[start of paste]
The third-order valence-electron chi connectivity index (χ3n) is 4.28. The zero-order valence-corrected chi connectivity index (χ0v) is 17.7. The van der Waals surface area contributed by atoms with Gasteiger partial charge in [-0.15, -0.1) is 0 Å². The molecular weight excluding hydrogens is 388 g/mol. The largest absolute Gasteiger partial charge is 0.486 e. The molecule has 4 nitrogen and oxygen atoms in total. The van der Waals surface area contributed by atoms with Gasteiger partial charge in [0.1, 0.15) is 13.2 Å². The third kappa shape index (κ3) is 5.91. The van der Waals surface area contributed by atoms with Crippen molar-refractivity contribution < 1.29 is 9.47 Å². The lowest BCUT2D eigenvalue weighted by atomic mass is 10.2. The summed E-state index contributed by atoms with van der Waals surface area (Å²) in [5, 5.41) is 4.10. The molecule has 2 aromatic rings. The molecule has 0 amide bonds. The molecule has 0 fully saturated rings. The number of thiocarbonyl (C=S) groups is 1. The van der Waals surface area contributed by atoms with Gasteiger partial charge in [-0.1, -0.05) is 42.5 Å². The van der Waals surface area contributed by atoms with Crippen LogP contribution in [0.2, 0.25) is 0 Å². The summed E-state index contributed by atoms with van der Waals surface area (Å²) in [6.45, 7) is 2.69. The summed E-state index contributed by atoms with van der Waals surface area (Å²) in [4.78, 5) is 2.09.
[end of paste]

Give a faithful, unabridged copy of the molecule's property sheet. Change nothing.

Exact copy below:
The third-order valence-electron chi connectivity index (χ3n) is 4.28. The zero-order valence-corrected chi connectivity index (χ0v) is 17.7. The van der Waals surface area contributed by atoms with Gasteiger partial charge in [-0.15, -0.1) is 0 Å². The molecular weight excluding hydrogens is 388 g/mol. The largest absolute Gasteiger partial charge is 0.486 e. The molecule has 4 nitrogen and oxygen atoms in total. The van der Waals surface area contributed by atoms with Gasteiger partial charge in [0.1, 0.15) is 13.2 Å². The third kappa shape index (κ3) is 5.91. The van der Waals surface area contributed by atoms with Crippen molar-refractivity contribution < 1.29 is 9.47 Å². The lowest BCUT2D eigenvalue weighted by atomic mass is 10.2. The summed E-state index contributed by atoms with van der Waals surface area (Å²) in [5, 5.41) is 4.10. The molecule has 2 aromatic rings. The molecule has 0 amide bonds. The molecule has 0 fully saturated rings. The number of thiocarbonyl (C=S) groups is 1. The van der Waals surface area contributed by atoms with Gasteiger partial charge in [-0.1, -0.05) is 42.5 Å². The van der Waals surface area contributed by atoms with Crippen LogP contribution in [0.2, 0.25) is 0 Å². The summed E-state index contributed by atoms with van der Waals surface area (Å²) in [6.45, 7) is 2.69. The summed E-state index contributed by atoms with van der Waals surface area (Å²) in [4.78, 5) is 2.09.